Elisa soy, en cuyo nombre suena y se lamenta el monte cavernoso, testigo del dolor y grave pena en que por mi se aflige Nemoroso y llama: 'Elisa', 'Elisa'; a boca llena responde el Tajo, y lleva presuroso al mar de Lusitania el nombre mio donde sera escuchado, yo lo fio.

Eclogue 3.241-248

So the river will take Elisa's name, and by extension, Garcilaso's poetry, along the Tagus through Portugal out to the sea (48). But this of course also includes the representation of Toledo and its river, preserved in poetry, just like the Moselle and its environs in Ausonius' Mosella. And indeed, contemporaries of both poets saw the literary theme of the river in this way: in Ausonius' case, his friend Symmachus said that the Mosella had made the river even more famous than the Tiber; while the Portuguese poet Francisco Sa de Miranda, in a poem commemorating Garcilaso's death, made reference to the praise of the Tagus and Toledo in the third Eclogue (49).

As mentioned earlier, Garcilaso could have had access to the Mosella either through printed editions or through the court of Charles V. The possibility of printed editions is the most easily dealt with, as there were five Italian editions between 1499 and 1517, including ones by the Aldine press in Venice, and the Giunti press in Florence. These editions were capped by a textual commentary on the text by Mariangelo Accursio, published in Rome in 1524. To this one can add editions printed outside of Italy to which Garcilaso would have been less likely to have access, but which nevertheless should be taken into account for what they show about the popularity of Ausonius in this period: the three editions printed between 1511 and 1517 in Paris and prepared by Jerome Aleander (Girolamo Aleandro), a humanist who also prepared an edition of Erasmus' Adagia. And finally editions of Ausonius were printed in Leipzig (1515) and Basel (1523) (50).

It is unclear to me whether these works circulated in Naples while Garcilaso resided there, beginning in 1532, or whether Ausonius was discussed in the Accademia Pontaniana, the circle of writers and humanists to which Garcilaso belonged. But it seems probable, not only because of the number of printed editions, but also from the fact that Ausonius' work was known directly by Jacopo Sannazaro, the former patron of the Accademia in addition to author of L'Arcadia. Around 1502 Sannazaro found a manuscript of Ausonius on the Ile de Barbe, an island in the Saone near Lyon, while he was in exile in France with Federigo of Naples. The manuscript was one of those that did not contain the Mosella (51), but Sannazaro's find most likely spread at least the name of Ausonius in Neapolitan humanist circles. For example, Pietro Summonte, the Neapolitan humanist who published the first authorized edition of L'Arcadia, announced Sannazaro's discovery of the Ausonius manuscript in the preface to a 1507 edition of Giovanni Pontano's dialogues (52).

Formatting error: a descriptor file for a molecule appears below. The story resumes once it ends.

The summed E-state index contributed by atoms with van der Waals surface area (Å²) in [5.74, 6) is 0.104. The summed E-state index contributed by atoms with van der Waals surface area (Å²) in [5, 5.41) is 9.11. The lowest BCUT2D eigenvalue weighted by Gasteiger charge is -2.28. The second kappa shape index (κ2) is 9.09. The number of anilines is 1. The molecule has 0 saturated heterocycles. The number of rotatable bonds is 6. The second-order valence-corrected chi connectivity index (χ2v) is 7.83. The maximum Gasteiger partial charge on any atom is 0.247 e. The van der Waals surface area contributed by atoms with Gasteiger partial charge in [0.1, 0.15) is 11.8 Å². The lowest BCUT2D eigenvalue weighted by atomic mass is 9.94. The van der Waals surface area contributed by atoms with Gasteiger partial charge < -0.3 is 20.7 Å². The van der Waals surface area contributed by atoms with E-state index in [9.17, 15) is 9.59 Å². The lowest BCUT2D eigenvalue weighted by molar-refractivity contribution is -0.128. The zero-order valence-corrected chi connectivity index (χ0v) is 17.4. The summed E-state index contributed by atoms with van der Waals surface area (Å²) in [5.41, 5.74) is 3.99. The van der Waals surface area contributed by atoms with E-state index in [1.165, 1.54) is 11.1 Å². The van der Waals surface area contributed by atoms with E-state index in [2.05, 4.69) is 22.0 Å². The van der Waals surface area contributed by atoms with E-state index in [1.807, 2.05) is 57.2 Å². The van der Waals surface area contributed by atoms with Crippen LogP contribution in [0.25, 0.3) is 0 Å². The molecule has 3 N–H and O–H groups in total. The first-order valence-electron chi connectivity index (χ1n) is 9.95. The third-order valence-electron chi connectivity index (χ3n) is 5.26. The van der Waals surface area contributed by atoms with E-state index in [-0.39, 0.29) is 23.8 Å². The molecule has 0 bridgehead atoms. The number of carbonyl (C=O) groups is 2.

But a potentially stronger connection to Garcilaso--stronger because it may have been personal--is provided by Mariangelo Accursio, the author of the commentary on Ausonius' works published in Rome in 1524. Accursio's work, called the Diatribae, was a textual commentary on Ausonius as well as two other authors: Ovid; and Solinus, author of the Collectanea rerum memorabilium (53). Accursio, whose name is sometimes Latinized to Mariangelus Accursius, was born in L' Aquila, in the kingdom of Naples, and moved to Rome, where he became tutor to Johann Albrecht and Gumbrecht von Hohenzollern, Marquises of Brandenburg and relatives of one of the electors of the Holy Roman Empire (The Diatribae was dedicated to them). A brother of Johann Albrecht and Gumbrecht, Johann, had been given in marriage by Charles V to Germana de Foix, widow of Fernando el Catolico, in 151954. This gave Accursio a connection to the court of Charles V, and thus he accompanied Johann Albrecht to Spain in 1525 to be at Charles V's court, and he remained in Spain until 1529, following Charles V's court and making occasional excursions to collect Latin inscriptions. It is precisely Accursio's record of his hunt for inscriptions, contained in manuscripts currently in the Biblioteca Ambrosiana in Milan, which has allowed scholars to track his movements (55): thus he arrived at Toledo at some point in early 1526, during the time in which the court, including Garcilaso, was gathered there. According to Sylvie Deswarte-Rosa, Accursio and Johann Albrecht probably arrived in Toledo with Germana de Foix, who was now a widow (Johann Albrecht's brother Johann having died the previous year). At any rate, Germana, at least, was likely received by Garcilaso himself and stayed in his house (56). Garcilaso and Accursio coincided at later times as both followed the emperor's court: in Seville in March of 1526, where Carlos V was married; and in Valladolid at some point after February of 1527 when the cortes began and Garcilaso arrived (57). Occasions for a meeting between Garcilaso and Accursio do not end there: both were in Barcelona in 1529 and left with Charles V to go to Bologna for his coronation as Emperor (58). And Accursio was also in Ratisbon in 1532 when Garcilaso arrived with Fernando de Toledo on his way to the imperial court from Spain (59).